You can use 1 by 2 spruce or pine to keep it lightweight. Some plywood in the corners will keep everything straight. You can also add the crossed wires we saw previously to prevent any movement over time.

I added a barrel latch on the outside and a simple hook on the inside. The door is screwed on the greenhouse using 2 hinges.

Step 7: Grow Vegetables

Picture of Grow Vegetables

The configuration inside the greenhouse is up to you. I created a raise bed in the middle to keep the ground warm (the ground can be pretty cold in the Yukon). The 2 beams at the top are strong enough to hang growing baskets such as tomato plants.

The center of the greenhouse is quite high and can accommodate fast growing plants. The sides are better suited for herbs and lower vegetables.

Here is a list of plants I successfully grew in the greenhouse:

  • Mint
  • Basil
  • Oregano
  • French Tarragon
  • Rosemary
  • Cilantro
  • Various Peppers
  • Zucchini
  • English Cucumber
  • Various Strawberries
  • Parsley
  • Arugula
  • Tomatoes (Coeur de Boeuf, Coeur de Pigeon, Stupice, Sun Sugar)

Step 8: Ventilation

Picture of Ventilation

After a few months of use, I realized ventilation is crucial. Too much humidity creates mouldy conditions whereas too much heat prevents plant growth and makes some flower sterile.

I installed a 12V computer fan on top of the door and hooked it to an arduino using a temperature/humidity sensor and a 5V relay. A wifi shield sends data so that I can monitor the conditions inside the greenhouse while at work.

The system works fine but the fan is probably a bit small since the temperature decrease is minimal.

I used the DHT22 Sensor for its range of temperature and humidity.

The wifi shied is the CC3000 from Adafruit.

I followed the tutorial available on this page. However the Xively service is no longer free so you will have to find a similar service.

The electronics can be housed in a food container screwed on the inside of the greenhouse. I put mine beside the door, not far from the fan. The sensor should be placed in the shade at plants temperature to get a realistic reading.


MaximeP21 (author)2016-07-22

Hey Thomas,

How's the greenhouse going so far? Thinking of building this design for my backyard, just want to know is there's any changes you make to it since you've built it?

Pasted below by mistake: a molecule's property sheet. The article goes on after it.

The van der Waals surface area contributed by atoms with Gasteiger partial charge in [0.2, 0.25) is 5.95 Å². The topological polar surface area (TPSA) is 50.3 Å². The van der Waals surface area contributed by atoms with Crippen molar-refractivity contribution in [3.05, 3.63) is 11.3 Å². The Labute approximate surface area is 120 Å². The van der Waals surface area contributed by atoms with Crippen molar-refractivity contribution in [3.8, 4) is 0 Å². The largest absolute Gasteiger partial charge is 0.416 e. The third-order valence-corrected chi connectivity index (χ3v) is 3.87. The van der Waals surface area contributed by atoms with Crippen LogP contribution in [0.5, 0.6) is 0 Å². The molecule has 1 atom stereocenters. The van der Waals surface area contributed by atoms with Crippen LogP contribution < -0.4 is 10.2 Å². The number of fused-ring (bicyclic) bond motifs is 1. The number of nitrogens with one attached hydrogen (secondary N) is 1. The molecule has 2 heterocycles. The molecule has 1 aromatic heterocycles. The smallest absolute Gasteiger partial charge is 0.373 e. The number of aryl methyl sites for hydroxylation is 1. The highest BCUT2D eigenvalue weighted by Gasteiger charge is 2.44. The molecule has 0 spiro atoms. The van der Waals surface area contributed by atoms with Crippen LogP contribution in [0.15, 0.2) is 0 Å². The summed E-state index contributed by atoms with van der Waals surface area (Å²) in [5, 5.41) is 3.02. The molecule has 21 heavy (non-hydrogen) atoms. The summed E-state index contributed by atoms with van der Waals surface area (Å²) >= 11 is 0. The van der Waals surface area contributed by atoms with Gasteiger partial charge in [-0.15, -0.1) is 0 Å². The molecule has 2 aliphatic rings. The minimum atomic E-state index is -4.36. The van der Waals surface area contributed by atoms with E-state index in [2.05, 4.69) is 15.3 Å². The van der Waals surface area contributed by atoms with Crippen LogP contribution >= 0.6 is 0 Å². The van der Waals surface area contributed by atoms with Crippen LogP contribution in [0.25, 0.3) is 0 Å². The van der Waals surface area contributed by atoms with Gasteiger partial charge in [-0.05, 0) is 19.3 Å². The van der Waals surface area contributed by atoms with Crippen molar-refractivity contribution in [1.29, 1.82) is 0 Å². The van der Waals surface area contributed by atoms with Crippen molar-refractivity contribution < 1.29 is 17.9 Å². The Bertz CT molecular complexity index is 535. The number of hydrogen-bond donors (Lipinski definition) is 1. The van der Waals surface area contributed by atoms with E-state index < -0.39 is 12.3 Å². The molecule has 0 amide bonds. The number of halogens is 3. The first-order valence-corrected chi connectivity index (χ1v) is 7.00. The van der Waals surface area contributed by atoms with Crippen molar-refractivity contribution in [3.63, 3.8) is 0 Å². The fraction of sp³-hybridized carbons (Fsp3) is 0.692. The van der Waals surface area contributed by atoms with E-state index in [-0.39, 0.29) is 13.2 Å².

(forgive my english)


ThomasJ1 (author)MaximeP212016-07-24

Hi Maxime,

I think I would reinforce the roof if I lived in a place where I get a lot of heavy snow. Sometimes, there can be a foot of snow accumulated on top because the plastic sags a bit between the ribs and creates flat areas. It doesn't matter too much for me because snow is pretty light in the Yukon. Hower on the east coast of Canada, snow is a lot heavier and it may damage the plastic or the PVC ribs. Adding a 2" PVC tube under the plastic sould solve the issue.

There is also the problem of ventillation. The first year, I kept the base of the greenhouse open (about 1 foot) and got a good harvest. The second year, I stapled the plastic all the way to the bottom and got mold which killed most of the plants.
If you don't live in a windy place, I would leave the bottom of the greenhouse or the door open.

ethanmohan (author)2016-03-13

Hello, can you please tell me where you purchased the plastic from, I cant seem to find anything that will work.

Great structure!!!

ThomasJ1 (author)ethanmohan 2016-03-13

Hi Ethan,

I live in Canada so I got it from Home Hardware but I'm sure you can find the same kind of plastic anywhere. Look for "Vapour Barrier" 6 mil.

Here's a link: Vapour Barrier 6 mil

-chase- (author)2015-08-23

Where are the dimensions? You only give general over all dimensions.
And you show 20' pvc on the sketch but state 10' in the instructions.

I'm the boss, I need the info... the specifics... the specifications... how am i suppose to take over and feed the world if you don't include how long to cut the boards. Geez...

Nice build btw ;-)

ThomasJ1 (author)-chase-2015-08-23

Hey Chase, I used 10' PVC pipes because that's the only thing they had at the hardware store. The original plans claimed for a 20' hoop but I figured that 2 10' pipes with a 45 degree connector would be stronger under the snow.

The greenhouse is as long as the boards you choose. I found 12' ACQ 2x4s so I made the greenhouse 12' long. You can go longer but you might need more "Ribs" in your design.

For the sides, once you attach the hoop to each side of the base board, you only have to chose a height and width for your door and measure the distance to the PVC tubes all around. There is no general measurement.

-chase- (author)ThomasJ12015-08-24

Actually it's the dimensions for the front and back I was referring to. The measurements and angles help allot prior to the build.

Also, as an added note here, the lack off a ridge line, (top center), is a major structural weak point. And more than likely will collapse with little weight. Looking over the link you built yours from. It was his ridge line that failed. Not the front or back.

Making your front and back stronger, definitely improved the design. Makes something that will last. But the ridge line needs to bide addressed quickly if it's to stand through winter.

I have currently an A- Frame design I made. Heavy ridge pole. Twenty plus foot tree limb fell the other day during a rain storm. The ridge pole saved the structure. Though it did come through the tarp.... just saying.

- chase -

ThomasJ1 (author)-chase-2015-08-24

Hey Chase, I can measure the front & back tonight and give you the dimensions.